We are establishing a “first aid station” for bees offering a variety of upright and creeping thymes. The idea for this followed a visit to a herb farm which clearly showed the popularity of this particular herb with different kinds of bees. There is some evidence that foraging from thyme flowers helps to support bees’ resistance to the varroa mite.
The planting is located in our composting area opposite a hose and the water butts. The bees regularly visit this area to drink from the overflow from the taps. The thymes are planted in full sun in a wooden box (no base) in equal parts compost and grit to ensure they do not sit in wet soil.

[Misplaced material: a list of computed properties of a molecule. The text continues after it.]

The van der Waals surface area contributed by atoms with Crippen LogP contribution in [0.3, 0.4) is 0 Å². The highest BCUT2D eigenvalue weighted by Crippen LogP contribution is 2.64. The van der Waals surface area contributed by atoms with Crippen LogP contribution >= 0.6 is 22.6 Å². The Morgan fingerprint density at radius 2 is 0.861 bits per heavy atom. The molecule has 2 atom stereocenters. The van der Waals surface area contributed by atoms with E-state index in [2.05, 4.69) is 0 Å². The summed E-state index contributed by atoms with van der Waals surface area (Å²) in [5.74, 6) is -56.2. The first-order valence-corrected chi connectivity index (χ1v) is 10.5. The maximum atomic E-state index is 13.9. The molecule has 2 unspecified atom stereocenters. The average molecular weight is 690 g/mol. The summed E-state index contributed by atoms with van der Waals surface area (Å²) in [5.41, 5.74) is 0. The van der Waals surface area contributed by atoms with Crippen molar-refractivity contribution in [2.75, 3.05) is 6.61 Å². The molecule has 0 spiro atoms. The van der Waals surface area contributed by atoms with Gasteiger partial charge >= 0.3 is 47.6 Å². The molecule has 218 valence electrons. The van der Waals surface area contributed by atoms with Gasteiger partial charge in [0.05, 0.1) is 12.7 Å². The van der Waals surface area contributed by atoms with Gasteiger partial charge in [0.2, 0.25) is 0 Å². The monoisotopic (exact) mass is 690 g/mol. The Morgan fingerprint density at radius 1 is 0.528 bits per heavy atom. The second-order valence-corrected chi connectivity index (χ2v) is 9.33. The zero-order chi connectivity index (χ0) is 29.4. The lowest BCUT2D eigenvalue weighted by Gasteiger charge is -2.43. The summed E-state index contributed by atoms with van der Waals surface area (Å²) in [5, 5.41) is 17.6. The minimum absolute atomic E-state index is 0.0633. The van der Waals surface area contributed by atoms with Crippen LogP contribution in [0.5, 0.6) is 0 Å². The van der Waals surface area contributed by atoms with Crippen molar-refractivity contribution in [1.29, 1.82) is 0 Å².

At present the varieties include Thymus ‘Jekka’ (flowering), ‘Tabor’ (vigorous), ‘Silver Posie’ (variegated) and langinunosus (woolly). The aim is to provide successional flowering to support the bees throughout the foraging season.
Both solitary and honey bees have found the ‘Jekka’ variety ~ while the honey bees are also busy on the established common thyme (Thymus vulgaris) in the Physic Garden.
Obviously we have a large number of “plants for pollinators” in the garden and it is helpful and uplifting to be able to offer such support to these essential insects, both for their communities and our own.
As coincidence would have it, today, 20 May, is World Bee day.